REVIEW: Aga Khan Museum is the cherry on Toronto’s multicultural cake

The Aga Khan museum in Don Mills opened last Thursday. (Fatima Kazmi)

The Aga Khan museum in Don Mills opened last Thursday. (Fatima Kazmi)

A new Toronto museum is offering visitors a chance to see aspects of Islam they may never have known existed.

The Aga Khan Museum opened its state-of-the-art facility in suburbain Don Mills to the public last Thursday. Flocks of adults, teens, and seniors whizzed through, but the ticket counter was never clear of visitors. Curious eyes implicitly asked, “What’s all the hype about?”

The hype is real — and rightfully so.

The project is funded by Prince Karim Aga Khan IV, the religious leader of the Shia Ismaili Muslim community, and his organization, the Aga Khan Development Network.

The museum is the first of its kind, displaying artifacts from Islamic civilizations over the centuries. As the first museum of Islamic art in all of North America, it acts as a pioneer of pluralism and tolerance.

It features a spectacular dome-shaped auditorium, two permanent galleries, a rotating gallery, an Ismaili religious centre, an indoor courtyard and an outdoor courtyard that mimics the Mughal-made Shalimar Gardens in Lahore.

Recent Ryerson radio and television arts graduate Amira Jiwani was the production secretary for the host broadcast team at the inaugural event of the museum. She took on the job for the experience it offered, and her increasing interest in the museum.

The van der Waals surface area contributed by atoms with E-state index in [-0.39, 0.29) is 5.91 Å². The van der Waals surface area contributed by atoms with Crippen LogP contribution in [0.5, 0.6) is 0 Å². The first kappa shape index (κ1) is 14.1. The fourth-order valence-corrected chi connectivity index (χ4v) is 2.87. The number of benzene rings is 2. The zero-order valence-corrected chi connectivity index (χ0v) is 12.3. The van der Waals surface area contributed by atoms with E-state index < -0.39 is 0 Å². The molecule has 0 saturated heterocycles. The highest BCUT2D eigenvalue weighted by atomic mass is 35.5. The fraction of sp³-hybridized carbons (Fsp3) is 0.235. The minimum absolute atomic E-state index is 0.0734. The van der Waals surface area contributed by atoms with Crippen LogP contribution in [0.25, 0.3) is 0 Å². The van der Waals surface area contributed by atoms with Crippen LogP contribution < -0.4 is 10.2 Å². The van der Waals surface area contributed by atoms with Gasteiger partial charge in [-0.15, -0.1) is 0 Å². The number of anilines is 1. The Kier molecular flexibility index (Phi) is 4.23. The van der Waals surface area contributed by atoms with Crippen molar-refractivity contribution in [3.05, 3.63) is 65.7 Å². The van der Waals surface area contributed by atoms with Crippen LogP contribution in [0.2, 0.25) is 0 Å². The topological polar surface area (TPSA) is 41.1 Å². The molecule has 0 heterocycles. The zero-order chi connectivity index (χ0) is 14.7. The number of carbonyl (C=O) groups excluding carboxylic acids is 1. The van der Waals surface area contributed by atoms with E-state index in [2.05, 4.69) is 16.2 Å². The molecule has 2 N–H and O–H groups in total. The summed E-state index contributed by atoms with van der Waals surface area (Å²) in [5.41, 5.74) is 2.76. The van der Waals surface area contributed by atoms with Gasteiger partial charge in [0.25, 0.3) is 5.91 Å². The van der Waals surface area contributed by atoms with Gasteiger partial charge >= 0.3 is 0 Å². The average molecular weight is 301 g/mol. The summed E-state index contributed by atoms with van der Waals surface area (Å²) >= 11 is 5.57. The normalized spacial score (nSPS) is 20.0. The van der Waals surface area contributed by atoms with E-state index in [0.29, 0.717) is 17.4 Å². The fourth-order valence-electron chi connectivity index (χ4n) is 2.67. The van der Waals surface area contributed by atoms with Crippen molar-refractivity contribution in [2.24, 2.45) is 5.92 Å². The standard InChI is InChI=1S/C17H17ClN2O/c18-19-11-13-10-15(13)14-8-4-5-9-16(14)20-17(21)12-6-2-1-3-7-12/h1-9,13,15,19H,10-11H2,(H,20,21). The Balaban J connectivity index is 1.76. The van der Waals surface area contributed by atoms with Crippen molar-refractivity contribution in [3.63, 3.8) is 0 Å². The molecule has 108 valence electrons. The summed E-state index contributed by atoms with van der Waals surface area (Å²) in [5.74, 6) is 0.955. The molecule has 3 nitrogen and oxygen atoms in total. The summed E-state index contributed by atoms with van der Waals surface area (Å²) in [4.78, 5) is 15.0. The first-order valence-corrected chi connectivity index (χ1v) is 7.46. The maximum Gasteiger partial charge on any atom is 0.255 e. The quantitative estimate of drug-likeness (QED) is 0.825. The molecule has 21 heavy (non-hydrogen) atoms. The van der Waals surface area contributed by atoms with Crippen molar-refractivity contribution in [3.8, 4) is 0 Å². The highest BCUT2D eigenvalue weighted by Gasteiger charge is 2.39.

Jiwani recommends the museum to Ryerson students in particular because the university is “so focused on the arts.”

She says the site’s 6.8 hectares have a lot to offer: “It’s a museum for everyone,” and it makes Islamic art “accessible to everybody.”

The building is truly a visual marvel. Brazilian granite and aluminum make up the exterior. The interior materials include Italian sandstone, patterned glass, stone mosaic and Indonesian teak. The building cost $300 million.

With architects from Tokyo and Toronto, a museography team from Paris and a landscape architect from Lebanon, the museum boasts the collective hard work of diverse professionals.

The decision to host the complex in Toronto was a strategic one.

Azim Alibhai, the museum’s chief communications consultant, says there couldn’t be a better place to have the museum.

“Canada embraces diversity and builds on its strengths. Toronto is 
a cosmopolitan cultural hub that loves the arts.”

He said the museum is in an apt location because there are more than 125 museums and public archives and an estimated 60 million people “within a one-hour flying time radius of Toronto.”

The museum is also a celebration of culture for Toronto’s large Muslim community. Alibhai said he hopes “both Muslims and non-Muslims alike will get to know one another better,” and that the museum becomes a “source of pride and identity.”

Perhaps the most interesting thing about the museum is its active performing arts calendar, what Alibhai calls “a multi-sensory introduction to civilizations that are often painted with a single brush.” The auditorium will host performers from different parts of the globe, focusing on acts that depict traditions of Islamic communities.

For fine diners, the museum’s Diwan restaurant offers tastes of Turkey, Iran, North Africa, Central and South Asia. For those in search of merchandise, the building has a gift shop that features items inspired by the museum’s collection of nearly 1,000 artifacts.

Barbara Smatlanek drove from Sudbury to visit the museum and she said she was pleasantly surprised to see its collection.

“It opens the door to another culture we don’t usually see.”

She says the museum challenges the stereotypes that Islam is a violent religion: “Islam (is) not just what you see on the news, all the yuck, yuck stuff. This is it.”


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